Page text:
Boise State University continues its public astronomy outreach with another free event, “Habitable Planets of Trappist-1,” a program that will take place from 7:30 to 10 p.m. on Friday, April 7, in the Boise State Multipurpose Building, Room 101.
Trappist -1 is a star relatively close to Earth (in space terms). Seven Earth-sized planets orbit the star. Three of the seven are in what astronomers call the “habitable zone,” or the region around a star in which liquid water is possible. Being in the habitable zone is just the beginning, experts say, but it raises all kinds of questions about Trappist -1 and what might be possible there.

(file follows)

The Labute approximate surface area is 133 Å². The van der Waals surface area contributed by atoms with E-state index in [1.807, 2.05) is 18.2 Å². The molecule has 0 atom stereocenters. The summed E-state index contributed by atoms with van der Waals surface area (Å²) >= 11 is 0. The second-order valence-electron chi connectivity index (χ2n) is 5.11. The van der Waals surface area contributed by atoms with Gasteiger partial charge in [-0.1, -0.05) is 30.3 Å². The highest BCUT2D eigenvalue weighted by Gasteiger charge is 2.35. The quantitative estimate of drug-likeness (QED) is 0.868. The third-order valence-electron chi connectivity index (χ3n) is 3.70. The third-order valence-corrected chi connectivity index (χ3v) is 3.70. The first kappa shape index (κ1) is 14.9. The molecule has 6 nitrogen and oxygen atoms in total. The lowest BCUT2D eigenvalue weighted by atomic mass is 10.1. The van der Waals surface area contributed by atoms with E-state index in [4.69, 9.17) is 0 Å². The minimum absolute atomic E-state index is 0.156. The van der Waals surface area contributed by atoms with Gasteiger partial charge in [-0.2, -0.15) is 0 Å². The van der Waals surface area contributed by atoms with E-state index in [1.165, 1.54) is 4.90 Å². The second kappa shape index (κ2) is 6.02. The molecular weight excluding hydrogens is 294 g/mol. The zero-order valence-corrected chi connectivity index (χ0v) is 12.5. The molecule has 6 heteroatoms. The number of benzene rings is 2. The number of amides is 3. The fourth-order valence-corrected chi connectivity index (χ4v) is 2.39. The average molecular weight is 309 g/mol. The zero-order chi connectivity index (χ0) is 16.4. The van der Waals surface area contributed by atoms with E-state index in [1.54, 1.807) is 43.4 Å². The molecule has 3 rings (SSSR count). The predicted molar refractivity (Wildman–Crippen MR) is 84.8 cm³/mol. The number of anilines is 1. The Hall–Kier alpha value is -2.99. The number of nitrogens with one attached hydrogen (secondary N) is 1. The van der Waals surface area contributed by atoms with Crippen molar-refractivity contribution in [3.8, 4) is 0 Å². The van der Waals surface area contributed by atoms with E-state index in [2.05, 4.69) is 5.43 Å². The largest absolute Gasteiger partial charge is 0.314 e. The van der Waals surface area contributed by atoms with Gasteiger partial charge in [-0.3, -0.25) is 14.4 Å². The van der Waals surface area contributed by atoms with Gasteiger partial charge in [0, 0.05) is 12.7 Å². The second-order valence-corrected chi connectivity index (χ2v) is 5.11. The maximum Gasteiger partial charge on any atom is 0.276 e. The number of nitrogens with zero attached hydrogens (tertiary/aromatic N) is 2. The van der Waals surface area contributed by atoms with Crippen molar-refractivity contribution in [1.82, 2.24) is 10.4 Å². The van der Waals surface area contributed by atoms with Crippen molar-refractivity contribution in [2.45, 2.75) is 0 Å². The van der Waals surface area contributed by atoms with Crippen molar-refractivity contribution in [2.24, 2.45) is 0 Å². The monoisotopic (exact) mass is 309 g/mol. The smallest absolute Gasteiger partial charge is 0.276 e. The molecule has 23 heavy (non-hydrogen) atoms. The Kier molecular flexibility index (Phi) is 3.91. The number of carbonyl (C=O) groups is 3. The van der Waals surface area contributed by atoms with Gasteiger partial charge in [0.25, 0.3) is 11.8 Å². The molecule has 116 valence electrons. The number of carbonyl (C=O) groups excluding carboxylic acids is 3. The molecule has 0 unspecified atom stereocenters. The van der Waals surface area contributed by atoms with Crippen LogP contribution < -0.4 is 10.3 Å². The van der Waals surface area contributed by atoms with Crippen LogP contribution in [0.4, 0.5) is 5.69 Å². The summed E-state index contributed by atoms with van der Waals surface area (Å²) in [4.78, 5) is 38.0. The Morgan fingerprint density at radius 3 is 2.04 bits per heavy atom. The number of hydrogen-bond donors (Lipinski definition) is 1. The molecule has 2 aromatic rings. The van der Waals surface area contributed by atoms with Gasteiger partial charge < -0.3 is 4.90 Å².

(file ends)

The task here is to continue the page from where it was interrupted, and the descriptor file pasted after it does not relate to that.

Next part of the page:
The Boise State Physics Department is hosting Professor Rory Barnes from the University of Washington. Barnes will talk about the discovery of Trappist-1’s planets, what their discovery could mean for Earth’s inhabitants and whether scientists could potentially discover life beyond our own solar system.
When weather permits, these public astronomy events (which take place on the first Friday of every month, same place, same time) end with stargazing.
And remember, Jackson and Boise State University will host a number of public events throughout the state leading up to the rare solar eclipse that will take place Aug. 21. Boise and the Treasure Valley are in the eclipse path. Read more about the eclipse at IdahoStatesman.com.